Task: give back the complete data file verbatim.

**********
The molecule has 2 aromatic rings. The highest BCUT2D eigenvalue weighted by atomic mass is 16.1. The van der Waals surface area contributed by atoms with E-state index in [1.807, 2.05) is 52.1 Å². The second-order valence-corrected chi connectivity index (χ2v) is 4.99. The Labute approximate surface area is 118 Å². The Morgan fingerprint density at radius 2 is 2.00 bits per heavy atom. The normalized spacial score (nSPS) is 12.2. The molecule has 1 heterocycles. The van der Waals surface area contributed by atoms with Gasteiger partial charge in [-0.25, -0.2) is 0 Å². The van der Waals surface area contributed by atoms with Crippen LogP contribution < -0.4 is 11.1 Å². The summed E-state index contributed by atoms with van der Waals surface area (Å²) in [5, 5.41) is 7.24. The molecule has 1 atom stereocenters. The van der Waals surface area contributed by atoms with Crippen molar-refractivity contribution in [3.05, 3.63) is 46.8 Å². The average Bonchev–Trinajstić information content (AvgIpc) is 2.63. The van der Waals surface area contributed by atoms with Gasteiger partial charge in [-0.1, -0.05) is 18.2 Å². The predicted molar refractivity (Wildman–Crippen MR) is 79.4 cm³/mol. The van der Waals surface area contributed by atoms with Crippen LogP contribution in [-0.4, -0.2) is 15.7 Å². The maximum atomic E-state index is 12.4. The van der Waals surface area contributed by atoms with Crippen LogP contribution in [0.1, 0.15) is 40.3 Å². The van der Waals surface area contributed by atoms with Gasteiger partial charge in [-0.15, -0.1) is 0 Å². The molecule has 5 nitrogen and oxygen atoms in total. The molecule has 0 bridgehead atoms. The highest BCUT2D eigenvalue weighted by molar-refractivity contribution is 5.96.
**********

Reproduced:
The molecule has 2 aromatic rings. The highest BCUT2D eigenvalue weighted by atomic mass is 16.1. The van der Waals surface area contributed by atoms with E-state index in [1.807, 2.05) is 52.1 Å². The second-order valence-corrected chi connectivity index (χ2v) is 4.99. The Labute approximate surface area is 118 Å². The Morgan fingerprint density at radius 2 is 2.00 bits per heavy atom. The normalized spacial score (nSPS) is 12.2. The molecule has 1 heterocycles. The van der Waals surface area contributed by atoms with Gasteiger partial charge in [-0.25, -0.2) is 0 Å². The van der Waals surface area contributed by atoms with Crippen LogP contribution < -0.4 is 11.1 Å². The summed E-state index contributed by atoms with van der Waals surface area (Å²) in [5, 5.41) is 7.24. The molecule has 1 atom stereocenters. The van der Waals surface area contributed by atoms with Crippen molar-refractivity contribution in [3.05, 3.63) is 46.8 Å². The average Bonchev–Trinajstić information content (AvgIpc) is 2.63. The van der Waals surface area contributed by atoms with Gasteiger partial charge in [-0.1, -0.05) is 18.2 Å². The predicted molar refractivity (Wildman–Crippen MR) is 79.4 cm³/mol. The van der Waals surface area contributed by atoms with Crippen LogP contribution in [-0.4, -0.2) is 15.7 Å². The maximum atomic E-state index is 12.4. The van der Waals surface area contributed by atoms with Crippen LogP contribution in [0.1, 0.15) is 40.3 Å². The van der Waals surface area contributed by atoms with Gasteiger partial charge in [-0.15, -0.1) is 0 Å². The molecule has 5 nitrogen and oxygen atoms in total. The molecule has 0 bridgehead atoms. The highest BCUT2D eigenvalue weighted by molar-refractivity contribution is 5.96.